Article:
So, you’ve been thinking of how you can become an ethical, sustainable, or eco-fashion brand? There is no hard or fast way to guarantee ethics in your supply chain.
For Fashion Designers manufacturing in Developing Countries
6 minute read
Nov 25, 2020
And, for those startups or small labels, a certification may have its financial and human resource barriers. In the meantime, there are several ways you can get started on ensuring ethics in your supply chain. Acknowledging that this change process requires patience, perseverance, and your personal investment will aid in making your journey enjoyable.
Specific to Fashion Designers who choose to manufacture offshore, these 6 considerations will help you get started on your ethical journey.
Communication is the most crucial element to the success of your efforts. Not everyone is a strong communicator so, keep this in mind when planning that first conversation with your suppliers. If communication isn’t your strong point, there are many ways you can improve your communication skills from a full course to short online programs. A great place to start is to evaluate your communication effectiveness by asking for feedback from your colleagues, friends, and family.
Dialogue, a communication process, is characterized by focusing on listening for understanding how the experience of another shapes their beliefs. Be honest and upfront about your intentions and why social and environmental impact is important to you, personally. By using a dialogue approach to discussing ethics in your supply chain you are able to identify differences of opinion (and why that may be so) as well as identify commonalities for which to build upon.
For example, you might discuss something objective like a statistic or a local report on waste, you then might explore your personal beliefs on waste and what you would like to see change or an end goal. You might ask what your suppliers' opinion is and what they would like to see change. Try not to rush the process and expect a definitive outcome or action in the first discussions as this may stunt further dialogue.
Educate yourself on the cultural landscape of your suppliers. A great place to start is SBS Cultural Atlas, a free and easy-to-use resource. In Indonesia, trust is a key component of a successful business relationship. Cultural guides can assist you in understanding practical ways to build strong cross-cultural relationships in your supply chain. Just bear in mind, culture can also be a complex mix of lived experiences within our globalized society. Fashion, music, language, religion, art, people, and non-human species move freely across borders blurring the lines of a nation-states culture.
“We are never just members of a nation but perform many identities, too, simultaneously and at different points in our lives” (
Piller, I. 2011, “Intercultural Communication: A Critical Introduction, p.68).
Find out what local issues persist in your place of manufacture before you engage in dialogue with your suppliers. By understanding the history of and current impacts to human rights you will be in a better position to discuss, define, and reach your social impact goals.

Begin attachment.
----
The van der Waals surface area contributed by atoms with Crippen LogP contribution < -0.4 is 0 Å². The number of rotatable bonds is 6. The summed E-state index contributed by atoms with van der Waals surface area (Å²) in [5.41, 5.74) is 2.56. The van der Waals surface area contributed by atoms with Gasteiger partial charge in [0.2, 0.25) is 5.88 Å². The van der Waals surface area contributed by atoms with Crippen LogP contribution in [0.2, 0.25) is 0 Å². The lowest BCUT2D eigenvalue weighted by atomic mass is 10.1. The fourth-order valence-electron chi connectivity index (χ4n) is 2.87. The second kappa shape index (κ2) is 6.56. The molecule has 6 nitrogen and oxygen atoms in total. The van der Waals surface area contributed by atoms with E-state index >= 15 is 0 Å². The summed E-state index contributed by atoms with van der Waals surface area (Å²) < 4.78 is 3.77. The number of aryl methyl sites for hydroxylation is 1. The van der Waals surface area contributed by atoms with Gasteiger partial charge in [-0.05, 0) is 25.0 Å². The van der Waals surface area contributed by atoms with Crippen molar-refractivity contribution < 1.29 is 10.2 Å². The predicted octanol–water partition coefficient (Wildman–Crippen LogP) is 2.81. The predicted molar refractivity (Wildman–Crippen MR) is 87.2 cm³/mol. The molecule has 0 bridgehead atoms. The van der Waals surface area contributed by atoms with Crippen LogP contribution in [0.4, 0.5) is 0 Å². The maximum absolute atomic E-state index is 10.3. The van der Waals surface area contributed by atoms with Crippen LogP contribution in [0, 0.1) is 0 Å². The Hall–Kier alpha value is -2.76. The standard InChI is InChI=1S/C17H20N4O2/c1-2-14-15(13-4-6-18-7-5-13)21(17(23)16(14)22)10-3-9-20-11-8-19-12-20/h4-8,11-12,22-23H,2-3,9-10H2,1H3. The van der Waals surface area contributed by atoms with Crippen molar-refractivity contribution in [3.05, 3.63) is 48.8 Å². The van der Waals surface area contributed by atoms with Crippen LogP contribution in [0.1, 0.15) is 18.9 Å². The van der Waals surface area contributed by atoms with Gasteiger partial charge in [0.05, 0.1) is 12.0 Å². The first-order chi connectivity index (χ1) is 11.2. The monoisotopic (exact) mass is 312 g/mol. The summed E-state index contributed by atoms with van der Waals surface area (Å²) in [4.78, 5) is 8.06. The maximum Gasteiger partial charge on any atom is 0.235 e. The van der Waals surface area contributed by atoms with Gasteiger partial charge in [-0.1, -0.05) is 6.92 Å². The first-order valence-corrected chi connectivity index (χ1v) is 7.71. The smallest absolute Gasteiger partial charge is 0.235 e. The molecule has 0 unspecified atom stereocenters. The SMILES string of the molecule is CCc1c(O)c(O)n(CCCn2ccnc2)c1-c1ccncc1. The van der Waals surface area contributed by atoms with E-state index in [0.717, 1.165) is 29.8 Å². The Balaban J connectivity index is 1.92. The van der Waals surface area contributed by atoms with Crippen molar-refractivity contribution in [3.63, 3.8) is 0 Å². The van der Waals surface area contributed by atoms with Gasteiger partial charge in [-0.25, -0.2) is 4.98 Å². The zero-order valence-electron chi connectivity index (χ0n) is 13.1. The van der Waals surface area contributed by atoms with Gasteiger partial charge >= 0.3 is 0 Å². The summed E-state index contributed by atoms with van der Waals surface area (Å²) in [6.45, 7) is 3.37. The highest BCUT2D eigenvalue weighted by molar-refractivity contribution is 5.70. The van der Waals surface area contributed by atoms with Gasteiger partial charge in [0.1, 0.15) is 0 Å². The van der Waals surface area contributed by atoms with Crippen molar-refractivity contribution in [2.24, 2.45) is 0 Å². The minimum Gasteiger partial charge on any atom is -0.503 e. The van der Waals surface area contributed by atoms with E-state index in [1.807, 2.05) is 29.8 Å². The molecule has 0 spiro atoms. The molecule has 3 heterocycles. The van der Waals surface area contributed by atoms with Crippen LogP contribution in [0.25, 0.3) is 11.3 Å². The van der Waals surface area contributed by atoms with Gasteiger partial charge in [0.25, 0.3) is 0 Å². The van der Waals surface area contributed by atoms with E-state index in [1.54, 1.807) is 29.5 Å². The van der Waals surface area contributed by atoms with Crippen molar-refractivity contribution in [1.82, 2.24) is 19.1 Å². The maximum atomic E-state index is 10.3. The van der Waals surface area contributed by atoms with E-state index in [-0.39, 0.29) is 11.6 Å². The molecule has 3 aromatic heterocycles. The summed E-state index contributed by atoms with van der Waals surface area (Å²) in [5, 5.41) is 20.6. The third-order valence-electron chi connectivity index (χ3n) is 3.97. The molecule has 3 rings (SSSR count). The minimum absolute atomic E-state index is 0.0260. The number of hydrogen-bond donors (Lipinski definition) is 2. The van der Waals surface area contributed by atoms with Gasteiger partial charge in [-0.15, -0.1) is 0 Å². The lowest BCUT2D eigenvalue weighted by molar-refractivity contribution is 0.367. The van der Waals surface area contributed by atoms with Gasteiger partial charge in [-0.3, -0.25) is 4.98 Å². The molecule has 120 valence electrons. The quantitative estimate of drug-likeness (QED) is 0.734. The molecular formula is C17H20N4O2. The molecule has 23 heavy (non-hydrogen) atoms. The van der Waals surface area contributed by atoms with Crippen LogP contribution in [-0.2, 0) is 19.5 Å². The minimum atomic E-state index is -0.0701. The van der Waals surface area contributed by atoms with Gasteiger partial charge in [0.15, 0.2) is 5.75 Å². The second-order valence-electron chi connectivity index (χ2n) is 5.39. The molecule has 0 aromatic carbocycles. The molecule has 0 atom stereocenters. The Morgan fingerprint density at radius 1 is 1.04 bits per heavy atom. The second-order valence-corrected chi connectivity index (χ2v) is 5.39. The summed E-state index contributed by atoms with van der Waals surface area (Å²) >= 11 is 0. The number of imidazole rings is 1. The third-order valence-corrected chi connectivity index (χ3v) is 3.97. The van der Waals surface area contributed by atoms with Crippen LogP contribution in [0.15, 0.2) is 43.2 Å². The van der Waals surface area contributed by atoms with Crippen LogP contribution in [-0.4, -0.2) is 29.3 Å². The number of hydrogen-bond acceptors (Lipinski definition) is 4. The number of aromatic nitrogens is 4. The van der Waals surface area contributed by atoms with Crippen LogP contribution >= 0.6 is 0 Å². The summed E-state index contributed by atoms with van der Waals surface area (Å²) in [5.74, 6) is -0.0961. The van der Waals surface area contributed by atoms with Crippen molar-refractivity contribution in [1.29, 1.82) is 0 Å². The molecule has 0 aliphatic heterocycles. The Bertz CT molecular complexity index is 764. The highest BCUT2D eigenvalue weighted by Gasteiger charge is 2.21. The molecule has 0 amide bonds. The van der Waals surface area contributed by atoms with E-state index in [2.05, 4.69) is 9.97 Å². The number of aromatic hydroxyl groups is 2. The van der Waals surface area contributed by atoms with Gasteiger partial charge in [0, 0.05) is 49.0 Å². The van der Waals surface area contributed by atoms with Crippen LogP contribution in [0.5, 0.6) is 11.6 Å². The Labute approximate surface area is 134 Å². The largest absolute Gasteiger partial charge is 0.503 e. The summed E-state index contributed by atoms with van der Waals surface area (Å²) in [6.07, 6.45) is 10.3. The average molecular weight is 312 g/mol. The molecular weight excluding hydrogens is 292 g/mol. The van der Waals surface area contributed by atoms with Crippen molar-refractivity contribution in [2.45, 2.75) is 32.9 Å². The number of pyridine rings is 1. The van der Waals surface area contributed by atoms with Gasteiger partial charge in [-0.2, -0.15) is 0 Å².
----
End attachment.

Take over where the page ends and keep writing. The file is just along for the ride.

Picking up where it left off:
Take a look at local non-government organizations (NGOs) or charities (in Indonesia these are known as Yayasan) and get to know some of the pressing issues on the ground.
For an overarching framework on human rights check out the Universal Declaration of Human Rights and its 30 articles.
Water, land, and waste management are the top three most critical environmental issues for fashion manufacturing, globally. To better tailor, your environmental impact assessment finds out what issues exist in your place of manufacture. Conduct the same inquiry as for social issues listed above.
Water scarcity is a major global issue, you might consider understanding whether your operations impede on water sources for local populations. Does your production have an impact on soil quality? Do you have the necessary technology in place to ensure land is not adversely impacted by your clothing line?
Local capacity to manage waste will greatly differ across the world. Find out what municipal services exist, if at all, in order to understand how you might ensure you are not adding to our global waste problem.
Why are personal goals important? Your personal social and environmental goals will be the drive that fuels you throughout this process. Try to be as “blue sky” (brainstorm with no limits) as possible to reveal what motivates you. This will also assist you by providing personal dialogue points for your suppliers. Without connecting your personal goals with your professional goals, over time your plans may derail, or may lose sight of why am I doing this? Set yourself up for success and discover what motivates you.
Consider integrating your social and environmental goals into your business plan. Ever heard of the triple bottom line? Measuring your economic, environmental and social impact is a great way to track your progress. This data need not sit tucked away in your computer file or collect dust on the shelf. Professional goals can be creatively communicated (content!) with your stakeholders to show how you are helping achieve the United Nations Sustainable Development Goals, your leadership in working collaboratively in a developing country, and your progress toward an ethical supply chain.
If you would like to discuss any of the concepts above or are needing tailored support, contact Melissa for your first free 15-minute consult.